How did Jupiter get so big? Astronomers now think it 'ate' chunks of other planets
A new scientific paper reckons the gas giant absorbed a number of "planetesimals" on its journey to become the biggest planet in the solar system.
Thursday 23 June 2022 20:50, UK
They don't call Jupiter "King of Planets" for nothing. It's massive, really heavy, and now scientists think it ate chunks of other planets to get as big as it is.
That's right, the gas giant named after Greek and Roman gods is thought to have absorbed a series of small "planetesimals" en route to claiming its place as the biggest planet in the solar system.
The theory comes from an international team of astronomers led by Yamila Miguel from the SRON Netherlands Institute for Space Research and is set out in an article in Astronomy & Astrophysics.
It follows news last year that NASA scientists are baffled by the discovery that the planet's Great Red Spot is accelerating.
When NASA's Juno space mission arrived at Jupiter in 2016, scientists caught a glimpse of the remarkable beauty of the fifth planet from the sun.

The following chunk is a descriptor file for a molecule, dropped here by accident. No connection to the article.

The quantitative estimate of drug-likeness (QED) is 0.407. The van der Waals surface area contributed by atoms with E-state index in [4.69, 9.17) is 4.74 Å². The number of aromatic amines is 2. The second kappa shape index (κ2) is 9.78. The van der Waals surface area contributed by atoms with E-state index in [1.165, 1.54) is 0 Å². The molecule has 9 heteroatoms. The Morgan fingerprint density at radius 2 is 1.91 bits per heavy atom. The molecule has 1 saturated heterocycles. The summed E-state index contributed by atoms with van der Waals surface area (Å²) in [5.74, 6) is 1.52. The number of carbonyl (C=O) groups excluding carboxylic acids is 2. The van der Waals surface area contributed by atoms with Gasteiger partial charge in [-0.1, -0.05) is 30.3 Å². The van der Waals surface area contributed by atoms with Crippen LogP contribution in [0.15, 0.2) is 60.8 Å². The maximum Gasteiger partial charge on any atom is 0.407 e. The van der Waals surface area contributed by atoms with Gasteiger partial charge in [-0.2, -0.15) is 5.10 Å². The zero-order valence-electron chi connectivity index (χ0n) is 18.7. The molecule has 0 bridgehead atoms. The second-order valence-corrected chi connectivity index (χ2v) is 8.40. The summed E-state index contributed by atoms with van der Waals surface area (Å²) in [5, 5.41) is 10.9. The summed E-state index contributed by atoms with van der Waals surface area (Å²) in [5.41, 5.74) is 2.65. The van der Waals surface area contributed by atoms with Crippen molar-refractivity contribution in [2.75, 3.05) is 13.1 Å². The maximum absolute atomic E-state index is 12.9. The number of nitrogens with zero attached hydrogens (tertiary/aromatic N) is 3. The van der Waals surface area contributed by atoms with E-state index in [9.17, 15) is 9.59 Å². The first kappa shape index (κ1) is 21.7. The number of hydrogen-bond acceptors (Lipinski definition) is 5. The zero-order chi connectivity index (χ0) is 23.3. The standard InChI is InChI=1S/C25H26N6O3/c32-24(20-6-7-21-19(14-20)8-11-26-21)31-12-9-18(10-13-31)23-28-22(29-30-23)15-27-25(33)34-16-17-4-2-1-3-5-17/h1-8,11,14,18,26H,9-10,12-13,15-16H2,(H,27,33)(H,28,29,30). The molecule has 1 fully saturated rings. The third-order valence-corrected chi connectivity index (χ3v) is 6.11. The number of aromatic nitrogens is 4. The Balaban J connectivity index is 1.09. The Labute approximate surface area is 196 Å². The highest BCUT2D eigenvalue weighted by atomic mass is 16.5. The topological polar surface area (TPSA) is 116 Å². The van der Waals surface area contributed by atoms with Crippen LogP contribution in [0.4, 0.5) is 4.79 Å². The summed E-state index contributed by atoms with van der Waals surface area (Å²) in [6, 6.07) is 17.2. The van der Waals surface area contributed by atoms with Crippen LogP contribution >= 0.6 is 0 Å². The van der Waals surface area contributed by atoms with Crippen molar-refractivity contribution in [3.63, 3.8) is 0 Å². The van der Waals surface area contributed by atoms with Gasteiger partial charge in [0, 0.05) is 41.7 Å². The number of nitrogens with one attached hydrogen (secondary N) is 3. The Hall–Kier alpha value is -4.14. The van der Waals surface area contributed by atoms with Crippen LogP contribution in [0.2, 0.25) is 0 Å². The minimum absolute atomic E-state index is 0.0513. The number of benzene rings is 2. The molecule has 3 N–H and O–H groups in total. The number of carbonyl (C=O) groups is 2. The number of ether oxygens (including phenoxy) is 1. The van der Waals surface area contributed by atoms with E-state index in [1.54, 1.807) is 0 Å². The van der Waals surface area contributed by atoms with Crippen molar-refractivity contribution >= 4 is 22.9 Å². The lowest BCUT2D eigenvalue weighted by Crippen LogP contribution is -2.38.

Besides the famous Great Red Spot, Jupiter turns out to be littered with hurricanes, almost giving it the appearance and mystique of a Van Gogh painting.
But what lay underneath the outer layer was not immediately clear.
Juno was however able to measure variations in gravitational pull above different locations on the planet's surface, giving the astronomers information about what lay below.
What they found was not a homogenous and well-mixed composition, but instead a higher concentration of "metals" - elements heavier than hydrogen and helium - towards the centre of the planet.
The team of astronomers says the most likely explanation is that Jupiter absorbed numbers of "planetesimals", getting bigger and bigger.
Planetesimals are one of a class of bodies that are believed to have coalesced to form Earth and the other planets after condensing from concentrations of diffuse matter early in the history of the solar system.